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They were once a status symbol. Lawns, a uniquely American obsession, began yard domination when the word “suburb” took over in the 1950s and ‘60s. Whether your house was a reflection of Lyon Estates, Marty McFly’s modest Back to the Future house or a rambling estate with a golf green front yard and circular drive, these pristine carpets of green turf have been meticulously maintained, measured only by their lack of crabgrass, length, and caretakers, hired out or not.

CNN Style’s Matthew Ponsford says but for nature, lawns offer little. “Their maintenance produces more greenhouse gasses than they absorb, and they are biodiversity deserts that have contributed to vanishing insect populations,” he says. “Residential lawns cover 2% of US land and require more irrigation than any agricultural crop grown in the country. Across California, more than half of household water is used outside of the house.”

Shifting attitudes toward lawn care represent a gigantic opportunity, according to Ponsford, who reports that in 2005, a NASA satellite study found that American residential lawns take up 49,000 square miles (128,000 square km) — nearly equal in size to the entire country of Greece. He adds that according to environmental scientists, transforming lawns into miniature modular bio-reserves could not only boost biodiversity, but could cut water and gasoline consumption and reduce the use of dangerous lawn chemicals.

Western states have been feeling the pinch for a while, as droughts have led to restrictions on water usage, forcing many to reconsider their thirsty lawns. More inventive families and landscape architects are transforming yards into drought tolerant garden expanses while producing oases of life for hummingbirds, bees and butterflies by employing scientific insight, design and imagination.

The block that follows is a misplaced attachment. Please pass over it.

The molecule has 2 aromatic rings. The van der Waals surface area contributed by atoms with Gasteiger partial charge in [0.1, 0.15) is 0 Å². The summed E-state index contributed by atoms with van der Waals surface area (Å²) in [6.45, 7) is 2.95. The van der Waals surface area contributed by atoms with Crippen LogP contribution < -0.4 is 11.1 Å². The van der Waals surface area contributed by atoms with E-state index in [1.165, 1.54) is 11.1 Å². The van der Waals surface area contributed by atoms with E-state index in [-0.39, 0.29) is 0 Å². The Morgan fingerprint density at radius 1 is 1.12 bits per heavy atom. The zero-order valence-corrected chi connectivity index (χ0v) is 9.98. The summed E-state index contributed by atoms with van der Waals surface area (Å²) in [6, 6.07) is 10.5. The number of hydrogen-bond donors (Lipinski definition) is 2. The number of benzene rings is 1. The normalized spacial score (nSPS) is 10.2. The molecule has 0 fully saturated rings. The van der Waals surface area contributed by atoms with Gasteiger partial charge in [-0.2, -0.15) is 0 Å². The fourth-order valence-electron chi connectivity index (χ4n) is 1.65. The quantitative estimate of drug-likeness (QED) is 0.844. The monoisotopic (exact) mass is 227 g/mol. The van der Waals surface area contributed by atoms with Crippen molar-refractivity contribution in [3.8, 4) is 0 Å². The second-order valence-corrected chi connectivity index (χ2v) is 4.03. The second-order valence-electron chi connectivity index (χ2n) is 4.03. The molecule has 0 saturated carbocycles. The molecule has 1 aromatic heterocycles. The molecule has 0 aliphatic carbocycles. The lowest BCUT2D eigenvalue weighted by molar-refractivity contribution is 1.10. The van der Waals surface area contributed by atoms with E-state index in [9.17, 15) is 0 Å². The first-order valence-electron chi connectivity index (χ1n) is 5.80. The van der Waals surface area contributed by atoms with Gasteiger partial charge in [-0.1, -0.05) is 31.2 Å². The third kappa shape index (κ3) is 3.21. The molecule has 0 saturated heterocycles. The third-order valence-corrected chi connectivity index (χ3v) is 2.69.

“This new garden model is giving people permission to play,” said San Clemente, CA, landscape designer Jodie Cook, who has redesigned home lawns across Orange County, with an emphasis on “ecosystem-centric” design. The change does come with some perks, as there is increasing evidence that close contact with natural environments can reduce stress and anxiety, and even help maintain memory as we age.

According to Cook, the families she’s worked with have been delighted to reconnect with eclectic natural processes, such as watching rain cascade down water-drainage swales. “They don’t want to travel to a wilderness park to see ecosystem interactions.”

Ponsford reports that what Cook sees in California reflects an emerging trend across the country, even in areas where green is abundant and rainfall not as precious. In Minnesota, homeowners have been offered rebates to replace lawns with flowering plants beloved by bees. Cities and municipalities, such as Montgomery County in Maryland, have also offered to pay families and homeowner associations to design gardens that collect storm water in water features and underground rain barrels.

Places like Phoenix, AZ have been making the change to lawnless yards for decades now. Long ago the state began to take action, charging more for water in the summer and banning lawns on new developments. “At the turn of the millennium, 80% of Phoenix had green lawns, now only 14% does,” says Ponsford. Similarly, the nonprofit Green America has launched the Climate Victory Gardens initiative, which encourages people to plant “regenerative” food gardens. Inspired by the Home Victory Gardens that grew millions of tons of fresh fruits and vegetables during World War I and II.

Faced with the choice between a wildlife garden or synthetic lawns, the latter has also become increasingly popular in drought-hit areas. Realistic fake lawns now occupy more than a small putting green in the backyard, and homeowners tired of paying for or tasked with doing lawn maintenance and paying high water bills are able to gaze out at perfect, weedless expanses of realistic green while others see their lawns turn brown each year. These synthetic lawns don’t come cheap, but once installed they become much beloved by homeowners as well as enviously remarked upon by neighbors, who take quick note of what they might plan for next in their home improvement budgets.

From injecting more wildflowers to the advanced option of planting tall meadow or prairie-like native plants, the effect of one homeowner making visible changes is addictive as well as infectious in a given neighborhood. When one home commits to a wildlife-friendly lawn, others often follow. “(It’s) an unspoken message to their neighbors, it is evidence that they care about the environment,” Cook said. “In many areas, the first house on the block has set off a domino effect, as others take permission to experiment.”


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